Saturday, July 19, 2008

Mach V STI Goes Drag Racing

My good friend Tom lives near Capitol Raceway, a quarter mile drag strip in Crofton, MD. He invited me out for the Friday Night "Test and Tune" drag races. Two hours of rush-hour traffic later, I was there at the strip. An eclectic mix of cars showed up to run, including: A Chevy van; a BMW 745i; a 2009 Dodge Challenger (which ran a 13.2); a bunch of 350Zs; a couple of Lancer Evolutions; one or two other Subarus; and a good selection of loud American muscle cars. There was also a VW Golf with an STI hood scoop on it. The big scoop, the one that looks like a snow shovel. It wasn't functional yet, but the owner promised that it would be. He said he always liked Subarus.

My timing was bad, so although I was at the track for about three hours, I only got to make two passes. (Various pro classes and motorcycles were being run between street car runs. And then various cars broke, requiring clean-up.)

On my first pass, I was so nervous I forgot to switch the throttle map to "S#" and to turn off traction control. I revved the engine to 4000 rpm, dumped the clutch and peeled tires for a split second...and then the revs dropped to about 500 as the tires hooked up and/or the traction control kicked in. Worst. Launch. Ever. The elapsed time was a shameful 14.645, with a 2.275 60-foot time.

After that I had almost three hours of idle time in the staging lanes to think about my second pass, so I had it together and switched the traction control off, and toggled over to "S#," which would deliver maximum power above 6000 rpm. I was relieved that the temperature dropped a bit as the evening wore on. It had been almost 100 degrees earlier in the day. By 11:00 pm it was only 80.

I staged next to a clapped-out Honda CRX with fat wrinkle-walled slicks sticking 4" out from the front fenders. The second stage light came on. I revved to 6000 ("Must not bog!") and held it there while the Honda did a loud burnout. He staged. The tree lit up and I released the clutch. I heard lots of tire peeling noise as the STI launched forward, and I briefly saw the Honda in my rear view mirror. I shifted to second, and about then the Honda blew past like it was going into orbit. I struggled a little with the next shift, but managed to get into third, then fourth. The speedo showed around 100 mph as the car went through the traps at the finish.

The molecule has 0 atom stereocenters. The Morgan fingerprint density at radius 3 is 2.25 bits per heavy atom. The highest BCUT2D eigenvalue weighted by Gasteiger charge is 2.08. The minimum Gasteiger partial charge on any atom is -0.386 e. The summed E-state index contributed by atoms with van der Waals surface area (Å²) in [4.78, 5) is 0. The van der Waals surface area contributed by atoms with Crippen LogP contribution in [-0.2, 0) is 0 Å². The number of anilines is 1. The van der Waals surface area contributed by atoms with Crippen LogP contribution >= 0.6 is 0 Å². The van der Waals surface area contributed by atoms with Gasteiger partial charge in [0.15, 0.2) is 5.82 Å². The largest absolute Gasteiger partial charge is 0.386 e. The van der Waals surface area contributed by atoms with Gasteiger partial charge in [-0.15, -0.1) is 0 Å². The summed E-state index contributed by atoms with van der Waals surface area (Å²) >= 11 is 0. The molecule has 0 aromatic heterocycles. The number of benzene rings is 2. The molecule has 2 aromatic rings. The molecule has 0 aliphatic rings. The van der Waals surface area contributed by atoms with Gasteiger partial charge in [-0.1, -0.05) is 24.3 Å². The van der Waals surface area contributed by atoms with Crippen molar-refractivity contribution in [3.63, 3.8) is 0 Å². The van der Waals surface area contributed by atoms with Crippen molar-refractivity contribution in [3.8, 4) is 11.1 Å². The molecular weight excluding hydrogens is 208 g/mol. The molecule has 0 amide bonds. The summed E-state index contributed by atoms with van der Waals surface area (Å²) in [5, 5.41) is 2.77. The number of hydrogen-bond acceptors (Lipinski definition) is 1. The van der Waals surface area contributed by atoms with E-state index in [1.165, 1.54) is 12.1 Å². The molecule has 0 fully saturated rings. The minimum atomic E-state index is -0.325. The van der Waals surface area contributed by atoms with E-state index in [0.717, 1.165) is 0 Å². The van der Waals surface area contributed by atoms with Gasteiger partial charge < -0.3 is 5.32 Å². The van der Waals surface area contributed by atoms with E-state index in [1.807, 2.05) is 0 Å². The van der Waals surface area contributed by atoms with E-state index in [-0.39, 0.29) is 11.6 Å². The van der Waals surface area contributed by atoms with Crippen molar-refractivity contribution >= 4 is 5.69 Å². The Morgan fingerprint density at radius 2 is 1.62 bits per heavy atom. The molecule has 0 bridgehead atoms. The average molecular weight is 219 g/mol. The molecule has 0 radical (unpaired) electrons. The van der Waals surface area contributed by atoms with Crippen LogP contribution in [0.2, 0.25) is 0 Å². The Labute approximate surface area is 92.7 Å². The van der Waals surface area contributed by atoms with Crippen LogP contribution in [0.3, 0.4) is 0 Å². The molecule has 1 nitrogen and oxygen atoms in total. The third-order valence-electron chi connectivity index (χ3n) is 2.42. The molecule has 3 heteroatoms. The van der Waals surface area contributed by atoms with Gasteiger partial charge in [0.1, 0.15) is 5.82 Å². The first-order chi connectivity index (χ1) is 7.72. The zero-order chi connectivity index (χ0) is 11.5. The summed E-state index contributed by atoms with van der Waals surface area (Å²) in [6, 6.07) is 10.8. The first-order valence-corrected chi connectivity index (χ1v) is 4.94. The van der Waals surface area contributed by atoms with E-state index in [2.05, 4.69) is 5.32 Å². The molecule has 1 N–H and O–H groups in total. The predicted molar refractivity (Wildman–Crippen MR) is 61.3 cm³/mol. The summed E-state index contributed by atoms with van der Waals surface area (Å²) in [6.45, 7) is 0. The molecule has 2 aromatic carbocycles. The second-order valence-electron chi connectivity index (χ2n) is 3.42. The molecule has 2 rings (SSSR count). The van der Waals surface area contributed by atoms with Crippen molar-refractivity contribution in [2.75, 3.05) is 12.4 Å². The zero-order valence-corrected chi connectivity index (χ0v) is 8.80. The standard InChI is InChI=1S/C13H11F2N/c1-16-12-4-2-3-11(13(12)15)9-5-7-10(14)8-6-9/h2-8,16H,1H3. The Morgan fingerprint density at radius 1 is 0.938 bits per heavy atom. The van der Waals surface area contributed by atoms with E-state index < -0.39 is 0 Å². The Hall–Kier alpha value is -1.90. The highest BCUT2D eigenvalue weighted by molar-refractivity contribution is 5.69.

Final time: 13.667 at 100.32 mph. Not bad! The mph was a little lower than I expected, but a decent 1.758 60-foot time allowed me to knock a full second off my first pass. With a little more practice I think I could get another couple of tenths from the car.

Oh, and the Honda posted a 10.682 at 142.40 mph.

Tuesday, July 1, 2008

Stiff Stuff

Since increased chassis rigidity is always good -- especially considering we have greatly increased the suspension loads with the stiffer coilovers -- we applied Cusco chassis braces to the front of the STI. Underneath the engine, we bolted up a Lower Arm Bar, which ties together some of the front subframe bits, and replaces a thin steel reinforcement plate (that's the triangle shaped part) with one that's made from material that's twice as thick. If you know Cusco parts, you might notice that the Lower Arm Bar is gold -- this particular part was sold under Cusco's now-retired "Vacanza" brand. All the parts in that line were finished in gold instead of the usual Cusco metallic blue.

Up under the hood, we applied a Cusco OS upper strut bar. It only took a few minutes to install it. It looks like the bar leaves plenty of room for a larger intercooler, should we choose to add one later.

Cusco has not yet released rear chassis bracing for the 2008+ STI, but when they do, we'll be installing those, too.